Controversial is probably the best word for War on Terror [$1.99]. Originally a board game conceived by Terror Bull Games in 2003, War on Terror has precipitated everything from bans to death threats – true story, I swear. As you can imagine, when the iOS version was released, there was significant concern about it being forcibly annulled from the App Store. It wasn’t, and I’m damn well glad for that because War on Terror is the sort of game you should at least play once.
Fans of the title should be forewarned, however. The iOS version is significantly watered down compared to the original. There is no Axis of Evil. There are no off-board negotiations or dealings. Defeated players do not become terrorist nations. You don’t even get situational cards. Nonetheless, that doesn’t change the fact that War on Terror is surprisingly fun and, once you’ve realized the genius behind it, devilishly clever.
But we’re moving a little too fast. Let’s take a few steps back and take a look at how the game actually plays. When you first start the game, you’ll be asked to select your avatar (this is purely cosmetic, by the way) and the number of players you wish to play against. After that, you’ll be dropped into a world map with a few nations under your control. To win, you must accumulate a certain amount of liberty points. How do you do that? By taking over continents (each continent rewards you with a certain amount of points). I’m totally serious about this.
If you cringed at that, you should probably stop reading now because it gets a lot worse. Did you know that the total annihilation of a player in War on Terror is usually accompanied with fanfare and a declaration that the aforementioned individual has been liberated. Ahem. Moving on.
The actual gameplay itself is relatively straightforward. During each turn, a set of dice is rolled and countries with the corresponding number will reward its owner with a certain amount of money. You’ll also be able to do things like establish alliances (these seldom seem to help), declare war on others, develop the countries under your ownership (the better developed the country, the greater the revenue you receive from them), indulge in a spot of terrorism (they’re surprisingly effective), build defenses (protect a country against radioactive assaults or common-place rabble; it’s your choice) and even initiate nuclear attacks (exactly what you think it is).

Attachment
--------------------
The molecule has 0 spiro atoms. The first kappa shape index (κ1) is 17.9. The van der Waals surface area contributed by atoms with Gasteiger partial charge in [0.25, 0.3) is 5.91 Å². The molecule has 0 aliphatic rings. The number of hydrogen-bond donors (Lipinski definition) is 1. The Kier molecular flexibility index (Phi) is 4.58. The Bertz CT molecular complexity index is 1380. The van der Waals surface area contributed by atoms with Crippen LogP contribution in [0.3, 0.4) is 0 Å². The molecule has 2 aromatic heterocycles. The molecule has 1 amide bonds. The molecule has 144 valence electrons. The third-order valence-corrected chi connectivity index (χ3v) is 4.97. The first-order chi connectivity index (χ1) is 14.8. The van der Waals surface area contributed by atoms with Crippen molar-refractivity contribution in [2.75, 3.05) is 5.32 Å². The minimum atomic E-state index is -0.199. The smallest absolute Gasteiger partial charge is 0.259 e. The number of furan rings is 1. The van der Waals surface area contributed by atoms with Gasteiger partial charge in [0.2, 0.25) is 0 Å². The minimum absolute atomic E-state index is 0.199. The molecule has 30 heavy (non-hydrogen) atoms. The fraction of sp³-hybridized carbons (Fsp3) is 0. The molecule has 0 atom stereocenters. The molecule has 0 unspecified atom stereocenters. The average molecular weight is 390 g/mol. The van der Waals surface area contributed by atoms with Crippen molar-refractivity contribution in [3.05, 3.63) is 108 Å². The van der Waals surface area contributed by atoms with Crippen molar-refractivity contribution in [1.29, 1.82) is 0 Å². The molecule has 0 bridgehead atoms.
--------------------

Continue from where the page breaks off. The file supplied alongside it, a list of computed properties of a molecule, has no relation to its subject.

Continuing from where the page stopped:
Complex as all that might sound, it’s not. War happens when you click on an adjacent nation and select the appropriate option. Victory is even less hands-on; a win is determined by whether or not your dice rolls are above a five.
Such is the case for everything else as well; it’s all a matter of pointing and clicking. However, what makes War on Terror shine is the way the game enforces the need for proper accountancy. For example, you can wage war as much as you like – just make sure you have a minimum of forty million in your bank. Want to call a nuclear strike? Sure. Have five hundred million in reserve. No one ever said it was easy to be a world leader. If anything, it’s bloody expensive. Guerrilla warfare, on the other hand, is not.
In fact, compared to everything else, terrorism is almost mind-bogglingly cheap. You’ll only need to spend ten million in order to send your incendiaries anywhere in the world. As an added bonus, you won’t have to worry about weathering retaliation either – radicals in this game are rather close-mouthed about their affiliations.
For the sake of decorum, I’m going to forgo discussing the political aspects of the game. You can come to your own conclusions yourself. However, I will have to say that War on Terror is rather compelling. Once you’ve gotten into the swing of things, it’s easy to get caught up in the act of expansion, in worrying about the next oil turn and whether you will be a prince or a pauper. Do you play nice with your neighbors or do you move for the kill? Do you spread like a venereal disease or do you focus on building up the nations under your control?
Like any good iOS game, it’s simple but prone towards provoking ‘one more turn’ instincts. Graphics-wise, War on Terror will likely be a hit or a miss. If you enjoy the political cartoons in the newspaper, you’ll probably like it. If not, well, it’s not intolerable. It’s just not something to shout about.
As I’ve mentioned before, War on Terror is a game that you need to experience at least once. But only once. Re playability is a big issue here for me. After beating it once, I feel little imperative to do so again, an odd turn of circumstances given that War on Terror was derived from a board game. I imagine that this opinion might change once online multiplayer (hot seating could have worked brilliant too, guys) is introduced but for now, it is a problem. Still, if you’re willing to overlook that, War on Terror remains a rather brilliant if possibly misguided piece of political satire and a rather entertaining game to boot.